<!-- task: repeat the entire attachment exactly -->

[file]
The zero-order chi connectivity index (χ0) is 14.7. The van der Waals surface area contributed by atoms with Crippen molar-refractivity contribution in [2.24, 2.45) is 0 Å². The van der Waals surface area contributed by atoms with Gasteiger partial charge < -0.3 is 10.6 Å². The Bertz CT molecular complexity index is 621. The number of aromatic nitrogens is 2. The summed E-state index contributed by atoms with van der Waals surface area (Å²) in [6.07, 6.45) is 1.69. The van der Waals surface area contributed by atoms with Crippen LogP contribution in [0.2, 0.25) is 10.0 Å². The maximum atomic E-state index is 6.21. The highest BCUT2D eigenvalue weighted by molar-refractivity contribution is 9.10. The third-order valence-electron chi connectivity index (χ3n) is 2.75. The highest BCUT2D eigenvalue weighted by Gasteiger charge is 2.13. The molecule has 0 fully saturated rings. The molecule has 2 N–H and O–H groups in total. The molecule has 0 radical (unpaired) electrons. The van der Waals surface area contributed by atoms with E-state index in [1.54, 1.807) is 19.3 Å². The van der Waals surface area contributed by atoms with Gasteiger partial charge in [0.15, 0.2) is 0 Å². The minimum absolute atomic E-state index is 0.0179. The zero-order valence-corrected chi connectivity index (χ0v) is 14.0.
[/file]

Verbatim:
The zero-order chi connectivity index (χ0) is 14.7. The van der Waals surface area contributed by atoms with Crippen molar-refractivity contribution in [2.24, 2.45) is 0 Å². The van der Waals surface area contributed by atoms with Gasteiger partial charge < -0.3 is 10.6 Å². The Bertz CT molecular complexity index is 621. The number of aromatic nitrogens is 2. The summed E-state index contributed by atoms with van der Waals surface area (Å²) in [6.07, 6.45) is 1.69. The van der Waals surface area contributed by atoms with Crippen LogP contribution in [0.2, 0.25) is 10.0 Å². The maximum atomic E-state index is 6.21. The highest BCUT2D eigenvalue weighted by molar-refractivity contribution is 9.10. The third-order valence-electron chi connectivity index (χ3n) is 2.75. The highest BCUT2D eigenvalue weighted by Gasteiger charge is 2.13. The molecule has 0 fully saturated rings. The molecule has 2 N–H and O–H groups in total. The molecule has 0 radical (unpaired) electrons. The van der Waals surface area contributed by atoms with E-state index in [1.54, 1.807) is 19.3 Å². The van der Waals surface area contributed by atoms with Gasteiger partial charge in [0.15, 0.2) is 0 Å². The minimum absolute atomic E-state index is 0.0179. The zero-order valence-corrected chi connectivity index (χ0v) is 14.0.